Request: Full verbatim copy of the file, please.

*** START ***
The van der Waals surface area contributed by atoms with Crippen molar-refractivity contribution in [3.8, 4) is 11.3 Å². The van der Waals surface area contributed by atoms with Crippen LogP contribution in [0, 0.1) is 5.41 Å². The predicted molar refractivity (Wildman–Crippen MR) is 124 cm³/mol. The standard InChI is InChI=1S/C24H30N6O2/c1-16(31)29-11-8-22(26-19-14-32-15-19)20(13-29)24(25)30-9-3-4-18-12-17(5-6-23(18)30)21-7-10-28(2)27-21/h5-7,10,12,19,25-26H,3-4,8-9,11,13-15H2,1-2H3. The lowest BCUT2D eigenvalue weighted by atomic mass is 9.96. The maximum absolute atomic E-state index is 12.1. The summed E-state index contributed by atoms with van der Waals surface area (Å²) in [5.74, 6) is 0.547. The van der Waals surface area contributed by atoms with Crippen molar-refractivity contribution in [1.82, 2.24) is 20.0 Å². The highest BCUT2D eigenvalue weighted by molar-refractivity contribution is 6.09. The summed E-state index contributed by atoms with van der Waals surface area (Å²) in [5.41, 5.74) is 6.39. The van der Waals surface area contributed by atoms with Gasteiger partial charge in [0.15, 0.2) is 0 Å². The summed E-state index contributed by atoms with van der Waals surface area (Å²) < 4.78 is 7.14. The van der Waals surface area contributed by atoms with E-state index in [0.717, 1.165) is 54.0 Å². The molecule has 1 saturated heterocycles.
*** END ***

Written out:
The van der Waals surface area contributed by atoms with Crippen molar-refractivity contribution in [3.8, 4) is 11.3 Å². The van der Waals surface area contributed by atoms with Crippen LogP contribution in [0, 0.1) is 5.41 Å². The predicted molar refractivity (Wildman–Crippen MR) is 124 cm³/mol. The standard InChI is InChI=1S/C24H30N6O2/c1-16(31)29-11-8-22(26-19-14-32-15-19)20(13-29)24(25)30-9-3-4-18-12-17(5-6-23(18)30)21-7-10-28(2)27-21/h5-7,10,12,19,25-26H,3-4,8-9,11,13-15H2,1-2H3. The lowest BCUT2D eigenvalue weighted by atomic mass is 9.96. The maximum absolute atomic E-state index is 12.1. The summed E-state index contributed by atoms with van der Waals surface area (Å²) in [5.74, 6) is 0.547. The van der Waals surface area contributed by atoms with Crippen molar-refractivity contribution in [1.82, 2.24) is 20.0 Å². The highest BCUT2D eigenvalue weighted by molar-refractivity contribution is 6.09. The summed E-state index contributed by atoms with van der Waals surface area (Å²) in [5.41, 5.74) is 6.39. The van der Waals surface area contributed by atoms with Gasteiger partial charge in [0.15, 0.2) is 0 Å². The summed E-state index contributed by atoms with van der Waals surface area (Å²) < 4.78 is 7.14. The van der Waals surface area contributed by atoms with E-state index in [0.717, 1.165) is 54.0 Å². The molecule has 1 saturated heterocycles.